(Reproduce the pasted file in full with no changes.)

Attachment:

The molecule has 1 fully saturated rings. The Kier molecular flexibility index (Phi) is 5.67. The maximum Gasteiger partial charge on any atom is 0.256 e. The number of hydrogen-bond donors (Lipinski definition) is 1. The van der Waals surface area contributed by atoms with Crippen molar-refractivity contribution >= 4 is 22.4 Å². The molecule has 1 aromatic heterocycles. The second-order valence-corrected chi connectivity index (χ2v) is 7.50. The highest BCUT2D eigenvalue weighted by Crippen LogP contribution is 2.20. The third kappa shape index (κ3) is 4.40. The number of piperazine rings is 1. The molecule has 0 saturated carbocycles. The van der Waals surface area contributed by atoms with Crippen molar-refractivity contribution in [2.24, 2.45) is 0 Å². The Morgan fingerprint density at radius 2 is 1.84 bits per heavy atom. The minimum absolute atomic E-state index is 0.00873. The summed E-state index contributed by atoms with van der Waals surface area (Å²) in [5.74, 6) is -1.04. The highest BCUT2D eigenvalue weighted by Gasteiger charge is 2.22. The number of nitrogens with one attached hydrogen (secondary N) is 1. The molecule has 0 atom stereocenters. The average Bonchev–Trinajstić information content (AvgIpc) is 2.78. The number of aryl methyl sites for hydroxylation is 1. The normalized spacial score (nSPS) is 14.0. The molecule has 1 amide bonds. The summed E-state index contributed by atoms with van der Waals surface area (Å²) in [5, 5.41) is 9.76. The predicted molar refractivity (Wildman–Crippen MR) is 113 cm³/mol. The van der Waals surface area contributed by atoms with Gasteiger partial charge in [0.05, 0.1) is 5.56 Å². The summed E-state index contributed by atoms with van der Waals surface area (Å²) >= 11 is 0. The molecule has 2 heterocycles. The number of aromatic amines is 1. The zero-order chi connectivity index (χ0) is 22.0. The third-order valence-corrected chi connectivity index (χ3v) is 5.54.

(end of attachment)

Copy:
The molecule has 1 fully saturated rings. The Kier molecular flexibility index (Phi) is 5.67. The maximum Gasteiger partial charge on any atom is 0.256 e. The number of hydrogen-bond donors (Lipinski definition) is 1. The van der Waals surface area contributed by atoms with Crippen molar-refractivity contribution >= 4 is 22.4 Å². The molecule has 1 aromatic heterocycles. The second-order valence-corrected chi connectivity index (χ2v) is 7.50. The highest BCUT2D eigenvalue weighted by Crippen LogP contribution is 2.20. The third kappa shape index (κ3) is 4.40. The number of piperazine rings is 1. The molecule has 0 saturated carbocycles. The van der Waals surface area contributed by atoms with Crippen molar-refractivity contribution in [2.24, 2.45) is 0 Å². The Morgan fingerprint density at radius 2 is 1.84 bits per heavy atom. The minimum absolute atomic E-state index is 0.00873. The summed E-state index contributed by atoms with van der Waals surface area (Å²) in [5.74, 6) is -1.04. The highest BCUT2D eigenvalue weighted by Gasteiger charge is 2.22. The number of nitrogens with one attached hydrogen (secondary N) is 1. The molecule has 0 atom stereocenters. The average Bonchev–Trinajstić information content (AvgIpc) is 2.78. The number of aryl methyl sites for hydroxylation is 1. The normalized spacial score (nSPS) is 14.0. The molecule has 1 amide bonds. The summed E-state index contributed by atoms with van der Waals surface area (Å²) in [5, 5.41) is 9.76. The predicted molar refractivity (Wildman–Crippen MR) is 113 cm³/mol. The van der Waals surface area contributed by atoms with Gasteiger partial charge in [0.05, 0.1) is 5.56 Å². The summed E-state index contributed by atoms with van der Waals surface area (Å²) >= 11 is 0. The molecule has 2 heterocycles. The number of aromatic amines is 1. The zero-order chi connectivity index (χ0) is 22.0. The third-order valence-corrected chi connectivity index (χ3v) is 5.54.